Mineral Resource of the Month: Antimony

by U.S. Geological Survey
Tuesday, June 12, 2018

James F. Carlin Jr., mineral commodity specialist for the U.S. Geological Survey, compiled the following information on antimony, an essential industrial metal with a variety of uses.

Stibnite is the most common mineral form of antimony sulfide. Credit: U.S. Geological Survey, ESW Image Bank

The word antimony comes from the Greek phrase anti plus monos —“a metal seldom found alone.” Although the name was intended to describe the metal’s mineralogical association in ores, it also aptly describes the use of antimony in modern industry, because the metal is usually used as an alloy with other metals. Archaeological and historical studies indicate that antimony and its mineral sulfides have been used by humans for at least six millennia. In ancient times, powdered stibnite, the most common mineral form of antimony sulfide, was (along with lead sulfide) a principal ingredient of kohl, the thick black paste that Egyptians and others used as a cosmetic for coloring eyebrows and lining the eyes.

Today, antimony is used in everything from flame retardants, batteries, ceramics and glass. About 40 percent of the primary antimony consumed in the United States goes into flame retardants, chemicals that when applied to or coated on a variety of materials (such as aircraft, automotive seat covers and children’s clothing and toys) make them more resistant to combustion. The remainder is used primarily in glass for television picture tubes and computer monitors, in pigments, in stabilizers and catalysts for plastics, and in ammunition, cable coverings, friction bearings, lead-acid batteries, pewter and solders.

In addition to primary (newly mined) antimony, there is a substantial flow of secondary (recycled) metal, which in 2007, accounted for about 14 percent of the U.S. supply of antimony. Nearly all recycled antimony is reclaimed from and returned to use in lead-acid batteries. Antimony makes batteries stronger and resistant to corrosion.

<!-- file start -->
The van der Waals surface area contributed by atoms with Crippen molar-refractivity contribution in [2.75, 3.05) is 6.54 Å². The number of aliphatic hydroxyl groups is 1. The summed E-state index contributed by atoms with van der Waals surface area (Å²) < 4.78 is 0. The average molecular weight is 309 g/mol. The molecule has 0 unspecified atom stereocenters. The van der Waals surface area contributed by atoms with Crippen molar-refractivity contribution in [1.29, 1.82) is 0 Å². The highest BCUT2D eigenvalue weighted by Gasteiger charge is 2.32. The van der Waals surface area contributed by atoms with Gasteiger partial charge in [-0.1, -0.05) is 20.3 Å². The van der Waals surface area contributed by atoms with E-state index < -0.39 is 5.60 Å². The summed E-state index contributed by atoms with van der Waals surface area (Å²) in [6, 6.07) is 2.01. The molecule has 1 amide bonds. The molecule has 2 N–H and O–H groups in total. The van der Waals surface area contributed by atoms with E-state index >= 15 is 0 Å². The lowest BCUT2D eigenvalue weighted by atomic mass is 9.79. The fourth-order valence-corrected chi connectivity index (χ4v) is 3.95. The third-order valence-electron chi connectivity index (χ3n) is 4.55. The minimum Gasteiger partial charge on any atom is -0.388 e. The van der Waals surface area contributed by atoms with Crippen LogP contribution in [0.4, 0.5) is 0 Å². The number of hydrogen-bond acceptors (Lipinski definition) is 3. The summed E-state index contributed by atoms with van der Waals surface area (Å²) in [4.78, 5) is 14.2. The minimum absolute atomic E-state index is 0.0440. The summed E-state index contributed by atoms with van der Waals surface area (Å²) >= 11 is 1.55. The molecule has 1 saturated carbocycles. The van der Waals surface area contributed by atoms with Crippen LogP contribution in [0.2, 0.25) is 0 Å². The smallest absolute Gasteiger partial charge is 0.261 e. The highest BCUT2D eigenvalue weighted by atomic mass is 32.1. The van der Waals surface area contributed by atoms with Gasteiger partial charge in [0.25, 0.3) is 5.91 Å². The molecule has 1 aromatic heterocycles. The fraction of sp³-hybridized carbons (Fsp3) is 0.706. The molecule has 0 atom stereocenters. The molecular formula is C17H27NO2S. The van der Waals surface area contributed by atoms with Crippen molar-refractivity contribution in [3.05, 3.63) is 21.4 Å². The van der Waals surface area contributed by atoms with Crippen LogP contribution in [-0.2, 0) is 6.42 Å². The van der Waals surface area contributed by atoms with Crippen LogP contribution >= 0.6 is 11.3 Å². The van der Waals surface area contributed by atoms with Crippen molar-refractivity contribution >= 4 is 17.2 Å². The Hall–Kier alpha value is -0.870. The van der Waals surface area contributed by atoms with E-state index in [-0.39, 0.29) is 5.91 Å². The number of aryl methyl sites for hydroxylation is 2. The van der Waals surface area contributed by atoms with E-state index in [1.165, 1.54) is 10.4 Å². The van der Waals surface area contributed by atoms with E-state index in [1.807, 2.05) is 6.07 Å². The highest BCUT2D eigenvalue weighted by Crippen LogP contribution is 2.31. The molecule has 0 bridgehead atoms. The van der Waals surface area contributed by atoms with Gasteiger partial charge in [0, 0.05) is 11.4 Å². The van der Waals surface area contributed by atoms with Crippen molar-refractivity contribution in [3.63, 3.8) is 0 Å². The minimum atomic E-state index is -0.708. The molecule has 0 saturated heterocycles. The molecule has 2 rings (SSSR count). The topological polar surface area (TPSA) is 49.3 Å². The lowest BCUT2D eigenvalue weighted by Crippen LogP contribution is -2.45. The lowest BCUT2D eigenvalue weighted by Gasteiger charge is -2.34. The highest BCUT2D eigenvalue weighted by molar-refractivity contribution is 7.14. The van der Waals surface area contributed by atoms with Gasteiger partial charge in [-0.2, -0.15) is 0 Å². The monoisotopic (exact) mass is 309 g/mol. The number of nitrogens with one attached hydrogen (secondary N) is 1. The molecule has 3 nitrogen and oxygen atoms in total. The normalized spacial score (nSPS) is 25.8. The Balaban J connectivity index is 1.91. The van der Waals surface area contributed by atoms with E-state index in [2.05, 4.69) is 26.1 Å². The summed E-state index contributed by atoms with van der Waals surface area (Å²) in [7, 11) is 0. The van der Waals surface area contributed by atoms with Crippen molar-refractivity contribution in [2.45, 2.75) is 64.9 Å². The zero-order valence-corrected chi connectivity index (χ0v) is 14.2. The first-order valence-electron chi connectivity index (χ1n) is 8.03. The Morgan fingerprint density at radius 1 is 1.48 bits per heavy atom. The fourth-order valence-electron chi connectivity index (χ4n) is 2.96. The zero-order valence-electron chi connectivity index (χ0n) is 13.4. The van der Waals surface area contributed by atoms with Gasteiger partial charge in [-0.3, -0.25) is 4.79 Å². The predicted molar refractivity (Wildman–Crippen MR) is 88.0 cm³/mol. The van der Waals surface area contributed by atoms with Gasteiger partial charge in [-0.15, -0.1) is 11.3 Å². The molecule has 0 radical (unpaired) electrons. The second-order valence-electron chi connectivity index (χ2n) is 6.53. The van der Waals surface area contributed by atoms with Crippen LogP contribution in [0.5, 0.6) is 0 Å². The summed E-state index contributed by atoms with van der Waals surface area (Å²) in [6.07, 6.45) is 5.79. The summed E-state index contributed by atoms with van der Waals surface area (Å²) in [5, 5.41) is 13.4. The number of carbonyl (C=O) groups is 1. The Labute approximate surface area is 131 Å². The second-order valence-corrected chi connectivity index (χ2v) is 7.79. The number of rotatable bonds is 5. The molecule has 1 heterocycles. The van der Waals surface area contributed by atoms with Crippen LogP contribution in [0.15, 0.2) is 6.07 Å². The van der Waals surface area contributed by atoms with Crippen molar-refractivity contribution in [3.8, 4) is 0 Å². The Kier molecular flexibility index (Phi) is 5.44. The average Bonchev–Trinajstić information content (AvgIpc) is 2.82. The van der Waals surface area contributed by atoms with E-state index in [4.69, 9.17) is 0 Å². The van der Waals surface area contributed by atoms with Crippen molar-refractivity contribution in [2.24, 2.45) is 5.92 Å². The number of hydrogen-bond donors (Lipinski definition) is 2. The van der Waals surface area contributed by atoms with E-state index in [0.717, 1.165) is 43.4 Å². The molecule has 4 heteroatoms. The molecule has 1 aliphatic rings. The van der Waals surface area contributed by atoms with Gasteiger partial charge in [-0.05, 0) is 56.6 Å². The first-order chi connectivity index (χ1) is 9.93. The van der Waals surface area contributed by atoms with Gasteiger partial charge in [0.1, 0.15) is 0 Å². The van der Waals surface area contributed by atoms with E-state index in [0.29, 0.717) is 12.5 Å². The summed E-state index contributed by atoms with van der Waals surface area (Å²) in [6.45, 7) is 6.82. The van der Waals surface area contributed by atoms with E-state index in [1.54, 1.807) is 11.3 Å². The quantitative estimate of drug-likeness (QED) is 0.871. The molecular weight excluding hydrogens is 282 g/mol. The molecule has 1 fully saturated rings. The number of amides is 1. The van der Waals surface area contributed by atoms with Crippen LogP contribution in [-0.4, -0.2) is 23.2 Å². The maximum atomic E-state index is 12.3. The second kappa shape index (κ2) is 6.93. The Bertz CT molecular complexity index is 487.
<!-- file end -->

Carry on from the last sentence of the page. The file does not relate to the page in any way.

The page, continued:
Most antimony occurs in scattered ore bodies that cannot be readily exploited by large-scale mining methods. Often, antimony is produced as a byproduct of mining other metals, such as gold, lead or silver.

Thanks to increasing world consumption, rising antimony prices over the past five years have served to spur new mining activity and exploration around the world, especially in Australia and Mexico. The average price in 2003 was $1.08 per pound; in 2007, it was $2.59 per pound. In the first half of 2008, prices fluctuated between $2.60 and $2.83 per pound.

More than half of the world’s reserve base is in China; the United States has about 2 percent of reserves, divided between Alaska, Idaho, Montana and Nevada. The supply of antimony is adequate to meet the expected world demand.

If there were ever an antimony supply shortage, compounds of chromium, tin, titanium, zinc and zirconium can substitute for antimony chemicals in paint, pigments and enamels. Combinations of cadmium, calcium, copper, selenium, strontium, sulfur and tin can be used in place of antimony for hardening lead. And selected organic compounds and hydrated aluminum oxide are widely accepted substitutes as flame retardants.

For more information on antimony and other mineral resources, visit minerals.usgs.gov/minerals.

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